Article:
Like a hippopotamus in Lake Tanganyika, my dissertation research is big, hot, and wet. By big, I mean that I work with tiny barnacles and the snails that eat them (this is a flawed simile). By hot, I mean that I investigate problems relevant to climate change. I integrate ecology across levels of orgnaization to study how warming affects individuals, populations, and communities. As for wet, my study system isn't always wet—the rocky intertidal zone is half-land half-sea, which means double the fun.
In sum, how do populations and community interactions respond to warming?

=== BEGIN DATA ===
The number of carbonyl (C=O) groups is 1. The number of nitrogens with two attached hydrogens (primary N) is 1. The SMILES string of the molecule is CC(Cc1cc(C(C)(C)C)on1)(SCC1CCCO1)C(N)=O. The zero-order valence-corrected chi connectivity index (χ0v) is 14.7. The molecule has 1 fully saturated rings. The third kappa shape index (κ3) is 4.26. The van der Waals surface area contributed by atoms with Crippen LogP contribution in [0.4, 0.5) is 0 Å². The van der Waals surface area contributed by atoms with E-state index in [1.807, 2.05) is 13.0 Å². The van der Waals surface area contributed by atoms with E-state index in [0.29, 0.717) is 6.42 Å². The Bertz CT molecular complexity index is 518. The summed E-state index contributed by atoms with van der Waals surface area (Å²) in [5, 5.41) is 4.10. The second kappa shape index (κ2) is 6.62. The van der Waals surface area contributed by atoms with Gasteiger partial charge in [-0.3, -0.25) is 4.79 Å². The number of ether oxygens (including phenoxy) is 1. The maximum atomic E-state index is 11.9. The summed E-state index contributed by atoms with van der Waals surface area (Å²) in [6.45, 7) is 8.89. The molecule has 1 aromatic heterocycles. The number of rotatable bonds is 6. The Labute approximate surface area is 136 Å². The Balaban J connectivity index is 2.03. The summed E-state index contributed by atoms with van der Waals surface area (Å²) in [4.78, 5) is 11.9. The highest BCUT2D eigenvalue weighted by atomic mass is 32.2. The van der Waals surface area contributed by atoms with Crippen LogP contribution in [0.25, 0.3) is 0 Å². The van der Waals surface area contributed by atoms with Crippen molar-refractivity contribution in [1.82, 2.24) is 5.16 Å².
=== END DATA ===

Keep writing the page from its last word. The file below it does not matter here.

To address that question, I use theory-driven experiments, field observations, and mathematical modeling, building on my research experiences as a PhD candidate at UW and as an undergraduate at UCLA. I split my time with one foot in Seattle and the other in Friday Harbor Laboratories on San Juan Island.
Stay tuned as I wrestle this hippopotamus and learn its secrets.
I've always loved reading fiction. Recently, though, I've gotten into nonfiction by listening to barnacles, who despite their illiteracy tell some excellent ecological stories.